The God of Thunder hits town next week (apparently the whole world gets to see it ahead of the U.S.) and indeed, almost the whole world should be watching this much anticipated action blockbuster from Marvel Studios, its fourth independent production since Iron Man in 2008. Based on the trailers, sneak previews and online marketing, here are some reasons why you should all catch Thor when it opens on April 28th, and I’m not even including the obvious ones like Chris Hemsworth, Natalie Portman and Tom Hiddleston.
That’s right! Five more reasons why you should watch Thor. Not like you needed them.
Many may forget that, while Marvel’s Thor is heavily inspired by the Norse legend, right from day one – it was clear that creators Stan Lee and Jack Kirby were out to redefine the divine. In his origin story in Journey into Mystery #83 in 1962, Thor battled against not-so-Little Green Men, a juxtaposition of fantasy and science-fiction that would continue to establish what the Marvel Universe could expect from stories about the God of Thunder.
No one antagonist better defined this amalgamation than The Destroyer, yet another unforgettable Lee/Kirby creation from the pages of Journey into Mystery #118 in 1965. An enormous enchanted suit of armour, needing the life-force of a willing human host to power it, this would appear to be from the realm of magic. Once powered, however, the Destroyer has the ability to project a disintegration beam from its visor, manipulate electro-magnetic energy, even capable of flight – clearly taking on a more science-fiction feel.
I first read about the Destroyer in Thor #477 in 1994, one of the first few comics I’ve ever owned, and immediately got so caught up with the character I utilised it in one of my first few online fanfics – which thankfully has since disappeared into oblivion. That was thirty years after its creation. Though early reviews of the movie have suggested that the battle between Thor and The Destroyer is unfortunately brief, I just couldn’t be happier to see it recreated so faithfully some half a century later on the big screen.
2. Sir Anthony Hopkins as All-Father Odin
If there was one man that could bring gravitas into any movie and make you feel like it was suddenly more than the sum of its parts, it would be Sir Anthony Hopkins. Setting aside his brilliance as a leading man, Sir Anthony’s recent supporting roles as the “father figure” to the lead has single-handedly redeemed more movies than should be allowed. I need just mention Alexander, Beowulf and The Wolfman to make my point.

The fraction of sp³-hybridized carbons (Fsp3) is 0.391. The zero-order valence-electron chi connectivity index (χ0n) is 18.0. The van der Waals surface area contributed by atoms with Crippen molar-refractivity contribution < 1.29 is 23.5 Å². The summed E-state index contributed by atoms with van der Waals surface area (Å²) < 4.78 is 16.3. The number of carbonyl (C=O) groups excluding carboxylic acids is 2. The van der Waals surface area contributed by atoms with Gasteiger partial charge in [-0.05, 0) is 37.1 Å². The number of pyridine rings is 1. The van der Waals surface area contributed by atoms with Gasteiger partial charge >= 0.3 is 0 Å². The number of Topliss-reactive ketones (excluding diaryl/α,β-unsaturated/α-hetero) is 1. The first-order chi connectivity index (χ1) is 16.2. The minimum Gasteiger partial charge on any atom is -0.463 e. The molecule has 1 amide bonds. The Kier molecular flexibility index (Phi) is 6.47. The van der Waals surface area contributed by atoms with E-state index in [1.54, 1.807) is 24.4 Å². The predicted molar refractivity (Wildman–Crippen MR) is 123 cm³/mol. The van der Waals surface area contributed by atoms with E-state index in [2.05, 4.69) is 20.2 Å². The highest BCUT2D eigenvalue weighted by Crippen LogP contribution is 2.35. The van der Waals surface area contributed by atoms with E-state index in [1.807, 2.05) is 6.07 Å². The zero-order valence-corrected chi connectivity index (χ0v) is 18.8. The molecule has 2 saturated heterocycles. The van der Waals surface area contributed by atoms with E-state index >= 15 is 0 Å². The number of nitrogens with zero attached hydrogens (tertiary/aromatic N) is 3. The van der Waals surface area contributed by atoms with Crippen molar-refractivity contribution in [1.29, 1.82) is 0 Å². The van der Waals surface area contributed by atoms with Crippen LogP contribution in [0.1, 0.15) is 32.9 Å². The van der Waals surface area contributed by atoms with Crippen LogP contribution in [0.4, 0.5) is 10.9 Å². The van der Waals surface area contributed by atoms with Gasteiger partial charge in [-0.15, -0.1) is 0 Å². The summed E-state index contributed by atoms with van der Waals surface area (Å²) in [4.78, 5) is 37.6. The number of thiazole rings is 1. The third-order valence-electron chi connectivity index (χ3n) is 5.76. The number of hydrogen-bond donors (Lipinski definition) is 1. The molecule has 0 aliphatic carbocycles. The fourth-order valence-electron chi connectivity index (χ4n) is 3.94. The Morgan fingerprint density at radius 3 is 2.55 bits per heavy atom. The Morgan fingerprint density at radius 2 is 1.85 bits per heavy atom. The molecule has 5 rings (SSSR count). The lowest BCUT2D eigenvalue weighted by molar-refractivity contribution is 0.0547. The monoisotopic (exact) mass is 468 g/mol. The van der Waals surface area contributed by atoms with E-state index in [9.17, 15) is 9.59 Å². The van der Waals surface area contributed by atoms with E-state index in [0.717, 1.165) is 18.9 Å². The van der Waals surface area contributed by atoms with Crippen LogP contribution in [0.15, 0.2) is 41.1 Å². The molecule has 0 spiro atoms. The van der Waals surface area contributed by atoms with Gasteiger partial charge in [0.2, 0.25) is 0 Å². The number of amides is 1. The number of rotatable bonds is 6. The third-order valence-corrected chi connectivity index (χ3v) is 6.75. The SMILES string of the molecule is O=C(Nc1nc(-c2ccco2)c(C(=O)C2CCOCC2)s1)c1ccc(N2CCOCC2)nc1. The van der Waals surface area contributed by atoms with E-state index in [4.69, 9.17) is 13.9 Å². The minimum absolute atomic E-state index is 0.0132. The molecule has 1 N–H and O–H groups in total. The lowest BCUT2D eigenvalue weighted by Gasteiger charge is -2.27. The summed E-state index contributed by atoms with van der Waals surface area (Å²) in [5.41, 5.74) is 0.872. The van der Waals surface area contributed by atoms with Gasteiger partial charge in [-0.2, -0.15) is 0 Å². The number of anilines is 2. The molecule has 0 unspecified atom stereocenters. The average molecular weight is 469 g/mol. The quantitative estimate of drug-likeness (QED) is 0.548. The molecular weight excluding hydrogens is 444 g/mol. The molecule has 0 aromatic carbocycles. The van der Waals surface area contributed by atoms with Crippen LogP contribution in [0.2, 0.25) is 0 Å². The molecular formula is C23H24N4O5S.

In his notably more significant role as the All-Father Odin, Sir Anthony returns to a more familiar topos, one that he played to perfection in The Mask of Zorro, that of the nurturing tutor who is harsh but ultimately cares for his protege. If nothing else compels you to watch this movie, I hope the sheer casting of Sir Anthony as Odin would be enough reason.
I wasn’t truly sold on how awesome Thor would be until I discovered just how much of Jotunheim, land of the frost giants we would be seeing. Sure, we’ve see the giants themselves in the trailers, and some other big-and-nasty critters as well, but it was the pure wintery expanse of Jotunheim that made me shiver (pun intended) as soon as I saw it.
I may have had my concerns over the seemingly inordinate amount of time spent on Earth, but the Jotunheim scenes definitely qualifies this movie as epic. (and yes, that is a lens flare.)
4. Kat Dennings as Darcy Lewis
Colour me surprised! When I first heard about the casting of Kat Dennings as a character created solely for the movie, I was hesitant, reticent and eveything in between. No, I hadn’t watched her leading role in Nick and Norah’s Infinite Playlist, but I was convinced that she couldn’t contribute much, if at all, to a superhero movie. This unmistakable distrust, for there is no better word to describe it, continued when, at last year’s San Diego Comic-Con, her appearance at the Thor panel contributed nothing.
That all changed when I saw the trailer. As the sidekick of leading lady Jane Foster (Natalie Portman), Darcy Lewis is a witty, down-to-earth everywoman with some of the best lines in the whole movie, and Dennings’ comedic timing is nothing short of gifted.
Seriously, I could learn to love this girl.
5. Patrick Doyle’s soundtrack
I’ll admit, when it comes to soundtracks, nothing beats Michael Giacchino’s score to Star Trek, but director Kenneth Branagh’s longtime collaborator Patrick Doyle is no slouch himself, having been nominated for both an Oscar and a Golden Globe on his previous work on Lee Ang’s Sense and Sensibility. Doyle has proven himself capable of scoring for genre movies, as he replaced John Williams for Harry Potter and the Goblet of Fire, so I don’t have any doubt that his music will be that extra ooomph needed.
Here’s a one-minute preview of “Sons of Odin”, a resounding theme which is later subtly repeated in “Ride to Observatory”.
Finally, thanks to Bleeding Cool, here’s a nice accessible way to get more background info about the movie, as well as a really cool reward for going through the whole thing. Only in the UK version of the Thor website! Gotta love the Brits.
Always had a weak spot for the Destroyer. My first Thor story had the Destroyer in it and was drawn by Jack Kirby. Liked it so much i even bought the action figure when it came out a few years ago. But it was a variant figure in the series (normal figure was Iron Man) and it cost quite a bit, i still grabbed it!